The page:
Here youthful rings with pipe and drum advance,
Grey-beard spectators, with illumined eye,
Lean on their staves, and talk of days gone by ;
Children, who mimic all, from pipe and drum
To chase and battle, dream of years to come.
Those years to come the young shall ne'er behold;
The days gone by no more rejoice the old.
Had piled its turrets through a thousand years),
Touches, as lightly as the passing wind,
And the huge mass, o'erbalanced, undermined,
And dislocated from its base of snow,
Slides down the slope, majestically slow,
Till o'er the precipice, down headlong sent,
And in ten thousand, thousand spangles rent.
It piles a hill where spread a vale before:
-From rock to rock the echoes round the shore,
Tell with their deep artillery the fate
Who thus, in winter's long and social reign,
Hold feasts and tournaments upon the main,
When, built of solid floods, his bridge extends
A highway o'er the gulf to meeting friends,
Whom rocks impassable, or winds and tide,
Fickle and false, in summer months divide.
Of the whole village, crush'd beneath its weight.
-The sleepers wake, their homes in ruins hurl'd,
They wake-from death into another world.
The gazing maniac, palsied into stone,
Amidst the wreck of ice, survives alone;
A sudden interval of reason gleams,
Steady and clear, amidst his wildering dreams,
But shows reality in such a shape,
"T were rapture back to frenzy to escape.
Again the clouds of desolation roll,
Blotting all old remembrance from his soul;
Whate'er his sorrows or his joys have been,
His spirit grows embodied through this scene:
agony, and clenching hands,
Fix'd in recoil, a frozen form he stands,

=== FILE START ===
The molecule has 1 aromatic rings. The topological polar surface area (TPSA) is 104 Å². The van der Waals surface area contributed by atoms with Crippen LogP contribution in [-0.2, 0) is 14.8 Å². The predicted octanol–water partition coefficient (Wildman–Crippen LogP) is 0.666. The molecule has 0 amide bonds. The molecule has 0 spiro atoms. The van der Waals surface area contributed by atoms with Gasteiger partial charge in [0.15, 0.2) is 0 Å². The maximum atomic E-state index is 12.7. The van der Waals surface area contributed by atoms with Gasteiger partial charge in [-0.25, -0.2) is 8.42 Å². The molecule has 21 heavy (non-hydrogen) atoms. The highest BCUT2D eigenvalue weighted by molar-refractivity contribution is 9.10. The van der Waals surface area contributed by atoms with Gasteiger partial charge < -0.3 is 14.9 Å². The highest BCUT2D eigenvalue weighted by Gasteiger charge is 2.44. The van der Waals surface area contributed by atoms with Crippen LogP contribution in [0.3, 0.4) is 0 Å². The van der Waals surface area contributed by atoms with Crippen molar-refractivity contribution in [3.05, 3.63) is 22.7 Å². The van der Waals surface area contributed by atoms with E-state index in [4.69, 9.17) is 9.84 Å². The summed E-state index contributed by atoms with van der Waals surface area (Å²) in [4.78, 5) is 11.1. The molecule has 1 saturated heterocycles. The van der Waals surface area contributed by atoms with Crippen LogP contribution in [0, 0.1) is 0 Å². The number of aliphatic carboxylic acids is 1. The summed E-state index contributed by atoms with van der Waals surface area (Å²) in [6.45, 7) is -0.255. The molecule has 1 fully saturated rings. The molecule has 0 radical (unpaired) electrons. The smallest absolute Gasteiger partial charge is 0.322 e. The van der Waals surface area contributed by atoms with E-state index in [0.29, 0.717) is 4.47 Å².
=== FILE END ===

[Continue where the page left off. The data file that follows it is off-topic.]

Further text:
And smit with wonder at his people's doom,
Becomes the monument upon their tomb.
Behold a scene, magnificent and new;
Nor land nor water meet th' excursive view;
The round horizon girds one frozen plain,
The mighty tombstone of the buried main,
Where dark, and silent, and unfelt to flow,
A dead sea sleeps with all its tribes below.
But heaven is still itself; the deep-blue sky
Comes down with smiles to meet the glancing eye,
Though if a keener sight its bound would trace,
The arch recedes through everlasting space.
The sun, in morning glory, mounts his throne,
Nor shines he here in solitude unknown;
North, south, and west, by dogs or reindeer drawn,
Careering sledges cross the unbroken lawn,
And bring, from bays and forelands round the coast,
Youth, beauty, valor, Greenland's proudest boast,
There is a boy, a solitary boy,
Who takes no part in all this whirl of joy,
Yet in the speechless transport of his soul,
He lives, and moves, and breathes throughout the
Him should destruction spare, the plot of earth,
That forms his play-ground, gave a poet birth,
Who on the wings of his immortal lays,
Thine heroes, Greenland! to the stars shall raise
It must not be:-abruptly from the show
He turns his eyes; his thoughts are gone below
To sound the depths of ocean, where his mind
Creates the wonders which it cannot find.
Listening, as oft he listens, in a shell,
To the mock tide's alternate fall and swell,
He kneels upon the ice,-inclines his ear,
And hears, or does he only seem to hear?-
A sound, as though the Genius of the Deep
Heaved a long sigh, awaking out of sleep.
He starts-'t was but a pulse within his brain!
No; for he feels it beat through every vein;
Groan following groan (as from a Giant's breast,
Beneath a burying mountain, ill at rest),
With awe ineffable his spirit thrills,
And rapture fires his blood, while terror chills.
The keen expression of his eye alarms
His mother; she hath caught him in her arms,
And learn'd the cause—that cause, no sooner known,
From lip to lip, o'er many a league is flown;